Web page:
Simply wishing something to be done might appeal to politicians but it doesn’t make it so. As with most things in life, moving from sloganising

    4. New_Londoner says:

      … to practicalities is important if you actually want anything to happen.

    5. New_Londoner says:

      This is the second nonsensical statement from the IoD on broadband in a matter of weeks. Their grasp of the detail seems to be on a par with Which (not a compliment!), they need to replace the consultants or policy advisor that they are using with someone that knows what they are talking about if they want to be taken seriously.

  3. AndyC says:

    I find it funny that sky can complain about openreach going fully fibred and getting rid of the copper and yet can also force their own customers to “upgrade” to digital just because they wanted to stop using analog signals like they did all those years ago.

    just a thought if why carnt openreach “give” the isp’s who want to stay on copper the copper network and they can run/repair it themselves and everyone else who wants it can go full fibre.

    1. New_Londoner says:

      Rather than giving it to them, why not just remove any regulatory controls and mandate Openreach to charge them the full cost of operating two parallel networks. A bit of economic reality might concentrate minds!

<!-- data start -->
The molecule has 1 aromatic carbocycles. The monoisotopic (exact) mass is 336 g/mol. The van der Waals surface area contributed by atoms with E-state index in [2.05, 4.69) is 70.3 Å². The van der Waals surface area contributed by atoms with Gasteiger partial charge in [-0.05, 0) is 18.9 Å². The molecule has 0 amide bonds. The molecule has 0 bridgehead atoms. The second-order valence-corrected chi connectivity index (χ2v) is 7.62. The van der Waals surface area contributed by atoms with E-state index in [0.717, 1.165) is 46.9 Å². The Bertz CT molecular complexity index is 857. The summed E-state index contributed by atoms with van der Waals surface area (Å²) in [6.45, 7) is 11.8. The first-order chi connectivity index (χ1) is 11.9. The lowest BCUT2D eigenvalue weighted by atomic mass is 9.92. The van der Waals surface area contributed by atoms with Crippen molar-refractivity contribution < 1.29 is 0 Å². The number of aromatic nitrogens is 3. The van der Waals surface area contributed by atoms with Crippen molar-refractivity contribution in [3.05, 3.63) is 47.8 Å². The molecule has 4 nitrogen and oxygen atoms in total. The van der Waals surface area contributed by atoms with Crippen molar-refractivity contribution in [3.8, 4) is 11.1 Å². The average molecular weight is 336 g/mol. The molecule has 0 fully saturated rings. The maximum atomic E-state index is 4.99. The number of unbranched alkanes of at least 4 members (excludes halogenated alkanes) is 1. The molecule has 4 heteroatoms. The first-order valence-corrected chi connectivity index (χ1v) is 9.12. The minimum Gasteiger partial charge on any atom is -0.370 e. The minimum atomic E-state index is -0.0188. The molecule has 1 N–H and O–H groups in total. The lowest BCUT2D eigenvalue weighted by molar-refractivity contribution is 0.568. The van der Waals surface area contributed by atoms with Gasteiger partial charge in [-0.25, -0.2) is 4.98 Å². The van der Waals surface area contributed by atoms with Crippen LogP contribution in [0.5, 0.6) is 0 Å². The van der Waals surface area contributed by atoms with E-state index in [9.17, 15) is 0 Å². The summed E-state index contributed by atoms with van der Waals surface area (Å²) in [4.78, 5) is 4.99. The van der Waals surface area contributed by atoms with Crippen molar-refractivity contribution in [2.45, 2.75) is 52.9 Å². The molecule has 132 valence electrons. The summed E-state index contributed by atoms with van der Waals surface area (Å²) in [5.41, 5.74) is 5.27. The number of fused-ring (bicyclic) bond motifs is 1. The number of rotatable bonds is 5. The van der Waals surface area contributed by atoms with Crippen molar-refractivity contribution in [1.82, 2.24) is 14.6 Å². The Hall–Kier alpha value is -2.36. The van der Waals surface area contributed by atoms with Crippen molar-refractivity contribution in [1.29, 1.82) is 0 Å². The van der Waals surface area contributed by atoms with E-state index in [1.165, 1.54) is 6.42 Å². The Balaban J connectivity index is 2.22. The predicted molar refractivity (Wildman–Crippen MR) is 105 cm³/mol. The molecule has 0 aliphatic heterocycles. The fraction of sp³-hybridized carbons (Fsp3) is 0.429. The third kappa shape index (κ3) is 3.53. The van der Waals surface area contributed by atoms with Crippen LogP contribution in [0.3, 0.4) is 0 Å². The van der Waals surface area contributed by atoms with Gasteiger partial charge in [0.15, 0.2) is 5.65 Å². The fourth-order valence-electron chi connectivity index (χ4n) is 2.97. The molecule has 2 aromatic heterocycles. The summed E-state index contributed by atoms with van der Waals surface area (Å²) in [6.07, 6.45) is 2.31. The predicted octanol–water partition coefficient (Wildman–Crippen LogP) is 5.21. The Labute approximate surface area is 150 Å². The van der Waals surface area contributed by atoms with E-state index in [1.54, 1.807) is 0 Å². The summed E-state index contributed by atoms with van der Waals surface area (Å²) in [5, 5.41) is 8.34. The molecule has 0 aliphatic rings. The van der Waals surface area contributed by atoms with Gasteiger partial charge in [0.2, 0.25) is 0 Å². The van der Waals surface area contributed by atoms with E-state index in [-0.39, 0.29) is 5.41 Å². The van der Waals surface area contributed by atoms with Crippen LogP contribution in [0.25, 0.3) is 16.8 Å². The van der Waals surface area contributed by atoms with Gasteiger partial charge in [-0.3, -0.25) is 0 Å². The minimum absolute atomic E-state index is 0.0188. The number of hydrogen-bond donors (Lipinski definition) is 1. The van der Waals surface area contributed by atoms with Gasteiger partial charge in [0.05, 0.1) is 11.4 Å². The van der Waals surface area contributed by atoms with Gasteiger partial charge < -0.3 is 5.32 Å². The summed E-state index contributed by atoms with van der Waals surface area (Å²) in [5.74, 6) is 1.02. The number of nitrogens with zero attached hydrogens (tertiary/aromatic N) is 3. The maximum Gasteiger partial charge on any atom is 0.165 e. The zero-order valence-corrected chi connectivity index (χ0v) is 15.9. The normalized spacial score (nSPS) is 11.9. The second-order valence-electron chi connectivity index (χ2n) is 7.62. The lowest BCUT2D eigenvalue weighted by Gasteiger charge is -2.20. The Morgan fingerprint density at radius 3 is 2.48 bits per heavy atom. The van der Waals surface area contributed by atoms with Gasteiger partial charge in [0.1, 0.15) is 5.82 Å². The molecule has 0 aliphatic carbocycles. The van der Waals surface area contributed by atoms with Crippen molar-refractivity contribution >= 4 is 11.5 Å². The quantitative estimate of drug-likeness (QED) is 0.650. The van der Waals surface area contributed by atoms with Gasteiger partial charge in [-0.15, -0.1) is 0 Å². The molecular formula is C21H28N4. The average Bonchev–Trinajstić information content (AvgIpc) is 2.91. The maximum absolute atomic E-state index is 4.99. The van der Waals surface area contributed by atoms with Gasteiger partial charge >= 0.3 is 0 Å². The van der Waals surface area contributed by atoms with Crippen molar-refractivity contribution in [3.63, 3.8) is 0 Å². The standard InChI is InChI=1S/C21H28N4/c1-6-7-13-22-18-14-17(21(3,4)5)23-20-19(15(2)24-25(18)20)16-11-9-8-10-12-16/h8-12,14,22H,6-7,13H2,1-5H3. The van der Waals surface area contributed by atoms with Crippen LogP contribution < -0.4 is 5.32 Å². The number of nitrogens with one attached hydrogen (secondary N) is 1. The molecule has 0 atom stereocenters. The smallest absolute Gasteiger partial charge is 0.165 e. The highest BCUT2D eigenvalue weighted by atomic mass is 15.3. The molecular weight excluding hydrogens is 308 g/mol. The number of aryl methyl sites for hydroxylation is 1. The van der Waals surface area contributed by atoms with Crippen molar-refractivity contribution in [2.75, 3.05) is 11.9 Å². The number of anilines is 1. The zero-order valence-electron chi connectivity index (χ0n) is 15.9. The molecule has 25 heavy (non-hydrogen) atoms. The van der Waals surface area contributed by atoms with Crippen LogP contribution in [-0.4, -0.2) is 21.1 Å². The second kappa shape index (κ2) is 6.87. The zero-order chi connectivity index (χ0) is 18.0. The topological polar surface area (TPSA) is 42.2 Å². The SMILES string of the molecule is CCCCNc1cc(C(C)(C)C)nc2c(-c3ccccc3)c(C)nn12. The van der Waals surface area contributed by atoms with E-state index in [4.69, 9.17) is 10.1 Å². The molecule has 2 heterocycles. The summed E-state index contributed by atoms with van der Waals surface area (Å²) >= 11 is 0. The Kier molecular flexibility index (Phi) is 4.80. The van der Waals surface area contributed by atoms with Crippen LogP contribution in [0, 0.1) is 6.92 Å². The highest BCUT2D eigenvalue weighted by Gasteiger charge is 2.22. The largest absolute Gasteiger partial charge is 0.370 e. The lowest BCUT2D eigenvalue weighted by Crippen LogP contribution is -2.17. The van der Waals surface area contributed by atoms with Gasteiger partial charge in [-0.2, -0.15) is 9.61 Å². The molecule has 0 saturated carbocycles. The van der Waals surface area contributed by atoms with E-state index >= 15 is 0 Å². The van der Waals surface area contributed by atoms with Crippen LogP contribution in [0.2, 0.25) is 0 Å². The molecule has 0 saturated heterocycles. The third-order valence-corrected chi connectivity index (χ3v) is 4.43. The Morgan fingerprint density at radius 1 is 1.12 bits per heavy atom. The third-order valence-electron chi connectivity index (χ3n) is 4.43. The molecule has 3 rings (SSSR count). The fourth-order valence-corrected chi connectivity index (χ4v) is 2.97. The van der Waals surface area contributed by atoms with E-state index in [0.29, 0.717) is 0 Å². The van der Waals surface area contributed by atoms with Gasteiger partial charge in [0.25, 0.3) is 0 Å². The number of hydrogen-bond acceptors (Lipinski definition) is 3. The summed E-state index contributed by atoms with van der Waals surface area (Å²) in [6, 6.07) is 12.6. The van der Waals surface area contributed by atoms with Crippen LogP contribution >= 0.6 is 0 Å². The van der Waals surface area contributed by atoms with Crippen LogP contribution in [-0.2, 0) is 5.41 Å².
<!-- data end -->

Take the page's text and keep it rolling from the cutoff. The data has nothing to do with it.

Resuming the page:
4. Brian says:

    Doubt it will happen anytime soon. BT will want some return on the FTTC cabinets, and no one is willing to stump up for rural properties that are too far from the cabinet, where the install cost of fibre will be significant.
    Its partially the willingness to make the investment, I can see from personal experience a longer length of copper (ducts/overhead,direct in ground) will throw up a number of faults, and there would be a saving in repair costs.

  5. A_Builder says:

    This a daft date.

    Much as I want a full fibre future this is totally unrealistic.

    The copper switch off is going to be area by area. In some rural areas where FTTP dominates already and copper is close to end of life or has useless performance then I can see it being sooner.

    The thorny bit is that OR won’t be able to disadvantage anyone by doing so.

    Interesting to see how much resource has to be thrown at the long tail to get to zero.